When North Vietnam invaded South Vietnam under Ho Chi Minh, who planned to unify Vietnam, American government leaders feared the Domino Effect would occur. The Domino Effect is the fear that if one counter communist country falls to communism, then many other neighboring countries would follow one by one in a domino-like fashion. In South Vietnam’s case, Cambodia and Laos would fall shortly after Ho Chi Minh’s victory in South Vietnam. In response to Ho Chi Minh’s aggression, America decided to train soldiers in South Vietnam. Eventually, the plan was unsuccessful and America was forced to send troops to South Vietnam. Since the government was monitoring the media’s coverage of the impending war, the war went mostly unnoticed.
As the war escalated into full scale Guerrilla warfare, America had increased its soldier count to 500,000 by 1967. With this ma...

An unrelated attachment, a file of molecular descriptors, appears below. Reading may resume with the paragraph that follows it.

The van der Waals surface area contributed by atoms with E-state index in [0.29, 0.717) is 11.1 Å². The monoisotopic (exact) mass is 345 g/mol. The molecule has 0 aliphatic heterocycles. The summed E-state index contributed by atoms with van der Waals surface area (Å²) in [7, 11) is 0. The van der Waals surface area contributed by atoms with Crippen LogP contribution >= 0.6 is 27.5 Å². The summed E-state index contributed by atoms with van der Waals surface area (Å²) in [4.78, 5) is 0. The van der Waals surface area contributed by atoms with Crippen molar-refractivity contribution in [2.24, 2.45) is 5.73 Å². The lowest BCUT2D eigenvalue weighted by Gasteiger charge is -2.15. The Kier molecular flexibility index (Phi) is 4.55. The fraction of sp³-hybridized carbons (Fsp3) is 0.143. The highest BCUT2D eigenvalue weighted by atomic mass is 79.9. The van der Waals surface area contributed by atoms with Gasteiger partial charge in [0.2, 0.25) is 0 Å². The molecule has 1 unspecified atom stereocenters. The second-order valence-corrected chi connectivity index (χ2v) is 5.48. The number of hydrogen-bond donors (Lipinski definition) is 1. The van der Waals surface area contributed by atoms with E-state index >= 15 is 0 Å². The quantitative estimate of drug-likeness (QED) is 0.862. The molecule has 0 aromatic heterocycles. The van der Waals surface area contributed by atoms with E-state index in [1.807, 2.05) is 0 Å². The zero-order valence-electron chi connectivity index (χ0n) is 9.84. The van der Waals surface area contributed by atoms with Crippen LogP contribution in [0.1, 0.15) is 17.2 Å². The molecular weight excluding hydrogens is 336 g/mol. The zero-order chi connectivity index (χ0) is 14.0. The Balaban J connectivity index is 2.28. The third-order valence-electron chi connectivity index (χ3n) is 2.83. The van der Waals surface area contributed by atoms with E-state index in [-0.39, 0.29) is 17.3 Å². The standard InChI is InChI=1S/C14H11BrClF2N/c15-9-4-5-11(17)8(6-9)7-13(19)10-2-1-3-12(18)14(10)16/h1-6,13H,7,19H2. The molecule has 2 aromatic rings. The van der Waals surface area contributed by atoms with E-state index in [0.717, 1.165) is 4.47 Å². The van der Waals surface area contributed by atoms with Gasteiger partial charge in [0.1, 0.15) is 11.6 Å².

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...he Americans discouraged President Johnson from running for a second term, changed the direction of the war, and elected President Nixon to end the war. All of this was done because the media informed the people about the situation in Vietnam. After the war, the media released leaked information about mass killings during the war with the Pentagon Papers. This started the controversy over whether the American government was trustworthy or not. With this mistrust of the government, returning soldiers did not receive the hero’s welcome they deserved. Years later, this doubt was rekindled with the fear of “weapons of mass destruction” and the Iraq war. The media has served as a valuable tool in deciphering the true situation of the world. It has also notified people of occurrences that were intentionally ignored by the government. Consequently, it ended the Vietnam War.
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